Despite coming home from work every night feeling like this (is full-time work supposed to be this tiring, or am I just abnormally lethargic?), I’ve finally, very slowly, been moving in the right direction with my music projects recently.

I’m currently 1/3rd of the way through The Artist’s Way, a 12-week programme that teaches one how to be creative, and how to maintain a healthy attitude towards art and creativity.  I did the programme for the first time back in 2007, and wrote more in those 12 weeks than I had done for about 2 years!  I’m hoping for similar results this time round, as I’ve been stuck in a bit of a writing rut this year.  It’s going well so far – I feel much more inspired and clear-minded at the moment, though I’ve yet to break through the wall of my writer’s block.  I’m sure that will happen soon.

A little while ago I recorded some piano, vocals, and bass for my friend Dan on his upcoming EP.  I had a good time writing and recording my parts, and he was really happy with everything I did, which was so nice to hear.

I also played at the recent Swansea Feminist Network music fundraiser a few weeks ago, and it went really well!  People made some lovely comments about my performance; I think it was my best so far.

Swansea Feminist Network Music Fundraiser, The Garage, Swansea - November 2012


I’ve spent years doubting my abilities, and it’s only really in the last 3 months or so that I’ve stopped underestimating and demeaning myself, and started to give myself credit for what I can do.   I’ve always struggled to judge my own abilities accurately – I veer from thinking I’m useless and that people only compliment me to be polite, to thinking that I can take on anything, any song, any band.  I’m so indecisive, and that extends to how I feel about myself.  It can be hard to feel secure when it comes to music – in such an oversaturated scene (particularly oversaturated with acoustic singer/songwriters), it’s easy to dismiss yourself as a nobody.

I really need to book more gigs, but I still feel too nervous and worried about it all.  I go through this phase every few months – I’ll play a gig and it’ll go really well, and for a few days I’ll remember that I need to play live more often and decide that as soon as I get the time, I will actually arrange to play somewhere else. But once the buzz has disappeared, all my doubts and insecurities creep back in – what if no one shows up? what if people feel uncomfortable because my music is a bit unusual?  What if my friends can’t make it that night and I have to go alone?  What if the sound engineer looks down on me because I don’t know my way around a PA?  It’s difficult to get past those doubts when they all feel so realistic.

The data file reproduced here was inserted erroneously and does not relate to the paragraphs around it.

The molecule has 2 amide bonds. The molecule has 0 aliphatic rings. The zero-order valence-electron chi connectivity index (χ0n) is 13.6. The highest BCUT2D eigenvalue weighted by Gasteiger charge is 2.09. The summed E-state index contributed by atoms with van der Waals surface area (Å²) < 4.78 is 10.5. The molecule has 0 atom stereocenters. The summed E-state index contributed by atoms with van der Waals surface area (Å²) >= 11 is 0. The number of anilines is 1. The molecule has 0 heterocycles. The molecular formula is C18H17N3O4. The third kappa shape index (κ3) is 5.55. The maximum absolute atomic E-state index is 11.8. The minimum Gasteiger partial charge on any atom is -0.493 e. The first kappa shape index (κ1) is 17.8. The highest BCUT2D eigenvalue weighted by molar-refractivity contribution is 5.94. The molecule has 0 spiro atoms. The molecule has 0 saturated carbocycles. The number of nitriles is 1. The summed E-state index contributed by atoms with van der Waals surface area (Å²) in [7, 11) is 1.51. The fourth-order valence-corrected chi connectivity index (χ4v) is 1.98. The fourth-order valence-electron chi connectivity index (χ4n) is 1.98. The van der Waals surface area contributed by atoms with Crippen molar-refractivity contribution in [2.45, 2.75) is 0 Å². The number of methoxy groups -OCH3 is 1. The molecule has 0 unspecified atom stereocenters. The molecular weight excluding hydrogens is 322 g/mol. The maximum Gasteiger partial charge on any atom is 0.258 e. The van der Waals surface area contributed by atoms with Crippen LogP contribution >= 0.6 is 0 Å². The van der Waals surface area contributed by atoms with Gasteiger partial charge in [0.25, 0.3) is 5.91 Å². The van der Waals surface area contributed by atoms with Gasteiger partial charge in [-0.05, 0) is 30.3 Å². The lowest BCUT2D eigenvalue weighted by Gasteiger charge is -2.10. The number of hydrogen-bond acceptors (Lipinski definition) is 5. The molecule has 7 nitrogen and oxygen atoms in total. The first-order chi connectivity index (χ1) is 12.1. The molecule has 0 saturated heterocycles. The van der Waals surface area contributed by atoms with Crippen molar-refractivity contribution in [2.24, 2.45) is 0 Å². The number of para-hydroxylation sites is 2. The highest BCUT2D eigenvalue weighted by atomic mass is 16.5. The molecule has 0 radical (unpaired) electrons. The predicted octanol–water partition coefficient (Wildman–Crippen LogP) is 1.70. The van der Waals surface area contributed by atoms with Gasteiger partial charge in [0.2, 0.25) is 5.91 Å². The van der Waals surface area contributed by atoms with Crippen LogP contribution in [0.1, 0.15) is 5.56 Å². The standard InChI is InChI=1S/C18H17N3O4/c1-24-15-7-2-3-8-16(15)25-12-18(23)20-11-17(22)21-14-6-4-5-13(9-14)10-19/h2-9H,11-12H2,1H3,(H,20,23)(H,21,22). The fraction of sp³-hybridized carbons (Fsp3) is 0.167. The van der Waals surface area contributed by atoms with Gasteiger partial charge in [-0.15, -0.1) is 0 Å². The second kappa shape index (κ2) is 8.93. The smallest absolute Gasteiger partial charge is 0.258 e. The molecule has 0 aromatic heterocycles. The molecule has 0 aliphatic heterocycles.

It’s an awkward combination, being both a musician and a naturally quiet person.  As a musician, I am a bit of an extrovert – I want to share my music with people, to play live and entertain, to feel the roar of applause and supportive pats on the back from people congratulating me on my bravery (regardless of how good my performance was, there’s something to be said about just having the guts to get up there and do it).  And yet, at heart I am also quite reserved and cautious.  I’m not great around people (new people in particular).  I do get flustered, and trip over my words, and forget my lines, and embarrass myself easily.  Singing before a room full of people is scary for anyone, but especially so for someone who is already nervous in front of people…

I’m going to take it one step at a time though – I try to remind myself that I don’t need to play ALL the gigs right now, that I don’t need to come down so hard on myself for not being able to muster up the courage to do something that is actually very frightening.  It’s okay to spend some time finding my feet.

3 Replies to “Summer gigs, and the inevitable creeping insecurities.”

Leave a Comment

Your email address will not be published. Required fields are marked *

This site uses Akismet to reduce spam. Learn how your comment data is processed.